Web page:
a way for the Lord.
Make a straight highway for our God
across the desert.
Let every valley be filled in,
every mountain and hill be laid low.
Let every cliff become a plain,
and the ridges a valley;
then the glory of the Lord shall be revealed
and all mankind shall see it;
for the mouth of the Lord has spoken.’

A voice commands, ‘Cry!’
and I answered, ‘What shall I cry?’”
– ‘All flesh is grass
and its beauty like the wild flower’s.
The grass withers, the flower fades
when the breath of the Lord blows on them.
(The grass is without doubt the people.)
The grass withers, the flower fades,
but the word of our God remains for ever.’

Go up on a high mountain,
joyful messenger to Zion.
Shout with a loud voice,
joyful messenger to Jerusalem.
Shout without fear,
say to the towns of Judah,
‘Here is your God.’

Here is the Lord coming with power,
his arm subduing all things to him.
The prize of his victory is with him,
his trophies all go before him.
He is like a shepherd feeding his flock,
gathering lambs in his arms,
holding them against his breast
and leading to their rest the mother ewes.

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Matthew 18:12-14

Jesus said to his disciples, ‘Tell me. Suppose a man has a hundred sheep and one of them strays; will he not leave the ninety-nine on the hillside and go in search of the stray? I tell you solemnly, if he finds it, it gives him more joy than do the ninety-nine that did not stray at all. Similarly, it is never the will of your Father in heaven that one of these little ones should be lost.’

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“It is never the will of your Father in heaven that one of these little ones should be lost.”

What is it we are searching for? What is it that we truly desire? We study, work, argue, fight, politic all because we desire to — survive? So that we may lead a comfortable life? Are we then ever comfortable?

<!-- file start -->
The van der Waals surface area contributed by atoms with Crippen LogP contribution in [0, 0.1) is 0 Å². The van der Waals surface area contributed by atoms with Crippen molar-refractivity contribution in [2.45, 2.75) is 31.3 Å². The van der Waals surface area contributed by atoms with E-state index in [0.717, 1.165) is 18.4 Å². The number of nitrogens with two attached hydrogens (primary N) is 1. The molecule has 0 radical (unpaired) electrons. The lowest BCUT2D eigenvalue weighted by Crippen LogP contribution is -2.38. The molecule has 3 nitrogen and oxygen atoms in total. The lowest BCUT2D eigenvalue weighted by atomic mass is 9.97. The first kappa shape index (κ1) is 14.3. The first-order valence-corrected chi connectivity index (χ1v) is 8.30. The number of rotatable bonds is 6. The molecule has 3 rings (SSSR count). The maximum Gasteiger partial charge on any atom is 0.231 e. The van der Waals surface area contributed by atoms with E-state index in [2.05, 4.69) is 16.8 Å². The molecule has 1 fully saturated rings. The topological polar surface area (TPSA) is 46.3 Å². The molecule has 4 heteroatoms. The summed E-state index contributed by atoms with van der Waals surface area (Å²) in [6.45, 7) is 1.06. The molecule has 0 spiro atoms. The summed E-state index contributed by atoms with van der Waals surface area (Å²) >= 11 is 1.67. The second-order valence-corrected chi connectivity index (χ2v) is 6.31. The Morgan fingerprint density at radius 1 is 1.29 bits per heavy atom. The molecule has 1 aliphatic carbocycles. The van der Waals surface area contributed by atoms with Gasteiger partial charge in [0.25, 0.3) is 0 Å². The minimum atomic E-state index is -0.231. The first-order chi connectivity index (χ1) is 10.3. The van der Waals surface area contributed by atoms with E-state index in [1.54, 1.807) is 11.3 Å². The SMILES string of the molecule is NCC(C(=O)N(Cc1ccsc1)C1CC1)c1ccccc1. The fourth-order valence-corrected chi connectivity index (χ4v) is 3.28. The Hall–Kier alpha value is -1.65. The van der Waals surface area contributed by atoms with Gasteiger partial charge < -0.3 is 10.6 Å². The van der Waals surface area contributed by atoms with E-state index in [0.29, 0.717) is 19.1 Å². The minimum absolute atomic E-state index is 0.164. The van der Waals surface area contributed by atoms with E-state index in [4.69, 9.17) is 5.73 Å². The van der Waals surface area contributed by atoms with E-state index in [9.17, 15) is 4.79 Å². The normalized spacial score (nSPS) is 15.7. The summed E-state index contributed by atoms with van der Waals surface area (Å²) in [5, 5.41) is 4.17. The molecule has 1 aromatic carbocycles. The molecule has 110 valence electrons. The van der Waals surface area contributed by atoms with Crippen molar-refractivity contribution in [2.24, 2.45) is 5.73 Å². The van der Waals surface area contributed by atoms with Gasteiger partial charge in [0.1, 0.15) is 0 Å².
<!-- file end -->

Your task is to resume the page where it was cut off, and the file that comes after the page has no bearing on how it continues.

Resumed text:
Especially as we prepare for the coming of Christ this Christmas, what is it we are preparing for? Are we even searching? What are we searching for? Where are we searching?

As in the Gospel today, God desires for us to be with Him. He searches for us but He also respects us, waiting for us to open the door of our hearts, of our lives to Him. As with the parables of The Lost Coin, The Prodigal Son, The Lost Sheep, it’s not about if we are lost, but whether we desire to return, to allow ourselves to be found. Or do we continuously run further away because we can’t face ourselves for all that we’ve done? As with the parables, God rejoices when we return but, more than that, deep down within ourselves, we know that is what we have always been searching for.

To me, I believe, it is love. To know that we matter, to know that there is someone out there who cares for us, not because of what we have, not because of what we can do but because he/she simply just wants to. It is also those people who are easiest to take for granted, our parents, teachers, our loved ones, our God. They are always there for us, but always hurting the most while waiting for us to return.

In chasing after so many of our desires, we lose ourselves, our values, our dignity, our integrity, our true and initial desire. Let us slow down, to recollect what is it we actually want, what is it we actually need, who we actually are.

Let us search for our true selves, let us be open, to allow Christ into our lives this Christmas. Let us be found.

(Today’s OXYGEN by Benjamin Mao)

Prayer: Dear Lord, we pray that we may not be distracted in our search for our true desire, the purpose of our lives. We also pray that we may encounter you in a very special way this Christmas. Help us to return to you.

Thanksgiving: Thank you Lord, for always being present. For your love and mercy. For desiring our return. Thank you for accepting us for who we are.